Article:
There are some small crumbs of comfort for the travel industry in the latest PATA Quarterly Tourism Monitor. Although figures just released for Q4 2008 covering 37 destinations show a year-on-year drop of 2.8 percent in international arrivals, the dip was not sufficient to drag the annual growth figure into negative territory.
Provisional results show a modest 1.9 percent growth for calendar year 2008 in these same 37 destinations with only the Pacific region suffering a drop (4.6 percent) compared to 2007. Analysis of growth in percentage terms for the final quarter of 2008 shows Malaysia taking nine of the top ten spots (based on a minimum of 10,000 arrivals per quarter) but it includes some very small numeric bases from origin markets such as Iran and Nepal.
This latest PATA Tourism Monitor covers 37 destinations in the Americas, Asia, and Pacific regions and the dramatic downturn in international arrivals for Q4 08 in markets such as Japan, Thailand, and Sri Lanka reflects both the worsening global economic climate and regional/national issues. In contrast, some markets showed remarkable levels of growth year-on-year in the final three months of 2008 but, again, often based on relatively small numeric bases.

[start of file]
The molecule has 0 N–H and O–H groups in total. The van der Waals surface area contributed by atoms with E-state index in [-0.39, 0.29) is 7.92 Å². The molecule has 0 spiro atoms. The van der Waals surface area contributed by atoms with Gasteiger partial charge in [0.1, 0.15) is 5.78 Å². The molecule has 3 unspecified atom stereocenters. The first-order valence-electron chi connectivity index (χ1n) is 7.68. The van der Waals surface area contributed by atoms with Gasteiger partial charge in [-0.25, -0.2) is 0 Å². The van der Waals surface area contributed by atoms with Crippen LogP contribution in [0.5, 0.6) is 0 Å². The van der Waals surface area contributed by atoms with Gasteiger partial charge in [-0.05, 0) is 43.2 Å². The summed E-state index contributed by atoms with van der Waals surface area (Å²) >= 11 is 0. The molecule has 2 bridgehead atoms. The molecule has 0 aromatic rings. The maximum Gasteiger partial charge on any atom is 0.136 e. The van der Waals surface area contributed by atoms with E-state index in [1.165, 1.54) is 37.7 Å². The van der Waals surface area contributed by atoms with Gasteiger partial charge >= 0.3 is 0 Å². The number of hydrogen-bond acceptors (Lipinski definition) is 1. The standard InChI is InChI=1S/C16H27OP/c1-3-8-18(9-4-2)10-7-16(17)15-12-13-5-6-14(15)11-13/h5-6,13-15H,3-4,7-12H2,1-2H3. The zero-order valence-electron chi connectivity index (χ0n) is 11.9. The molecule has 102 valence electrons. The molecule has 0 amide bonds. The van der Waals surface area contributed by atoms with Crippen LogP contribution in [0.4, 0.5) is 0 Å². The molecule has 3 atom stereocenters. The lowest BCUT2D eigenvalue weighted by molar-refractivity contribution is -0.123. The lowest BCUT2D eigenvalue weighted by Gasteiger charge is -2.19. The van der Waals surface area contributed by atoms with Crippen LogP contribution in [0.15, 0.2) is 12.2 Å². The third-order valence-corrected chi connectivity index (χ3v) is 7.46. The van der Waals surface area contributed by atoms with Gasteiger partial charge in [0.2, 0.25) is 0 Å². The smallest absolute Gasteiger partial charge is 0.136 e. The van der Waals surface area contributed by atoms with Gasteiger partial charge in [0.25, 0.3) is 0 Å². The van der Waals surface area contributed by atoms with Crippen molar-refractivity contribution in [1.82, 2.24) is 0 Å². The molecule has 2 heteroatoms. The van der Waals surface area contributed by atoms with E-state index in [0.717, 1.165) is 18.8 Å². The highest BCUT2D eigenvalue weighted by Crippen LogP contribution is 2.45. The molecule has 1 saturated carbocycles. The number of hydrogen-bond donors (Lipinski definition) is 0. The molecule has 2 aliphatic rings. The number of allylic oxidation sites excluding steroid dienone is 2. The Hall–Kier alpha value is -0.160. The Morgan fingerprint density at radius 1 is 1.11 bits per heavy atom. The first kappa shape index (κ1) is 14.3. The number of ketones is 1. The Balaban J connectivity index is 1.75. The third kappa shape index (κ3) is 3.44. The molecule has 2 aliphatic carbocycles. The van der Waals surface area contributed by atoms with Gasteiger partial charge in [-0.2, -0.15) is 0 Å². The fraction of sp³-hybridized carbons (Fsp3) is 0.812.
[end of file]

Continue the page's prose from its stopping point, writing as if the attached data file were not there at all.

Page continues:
It was good news for Mexico (up 9.1 percent in Q4 08 and 5.9 percent Jan-Dec); Bhutan (up 37.9 percent in Q4 08 and 31.2 per-cent Jan-Dec); Indonesia (up 17.2 percent in Q4 08 and 15.4 percent Jan-Dec); New Caledonia (up 38.7 percent in Q4 08 and 23.2 percent Jan-Dec); and Papua New Guinea (up 39.1 percent in Q4 08 and 15.4 percent Jan-Dec).
The figures are much less encouraging for Sri Lanka (down 15.6 percent in Q4 08 and down 11.2 percent Jan-Dec); Thailand (down 28 percent in Q4 08 and down 5 percent Jan-Dec); Hawaii (down 15.5 percent in Q4 08 and down 10.6 percent Jan-Dec); Tahiti (down 15.1 percent in Q4 08 and down 10 percent Jan-Dec); and Japan (down 12.2 percent in Q4 08 but up 2.2 percent Jan-Dec).
Region by region, only the Pacific showed a decline in 2008 (4.6 percent) compared to 2007, although figures recorded for Guam and Samoa for Q4 are provisional and December data is not yet available for the USA, Japan, and Korea (ROK). Americas shows annual growth of 3.5 percent; Northeast Asia – 1.6 percent; South Asia 3.9 percent, and Southeast Asia 2.3 percent.
“It’s clear that we have some way to go before we can see real, uninterrupted light at the end of the tunnel,” said PATA’s SIC director John Koldowski. “We know that travel trends are changing, and changing fast. This will have a varying degree of impact on destinations across the Asia Pacific and beyond. The belt tightening will undoubtedly continue and the battle for market-share is now in full swing.”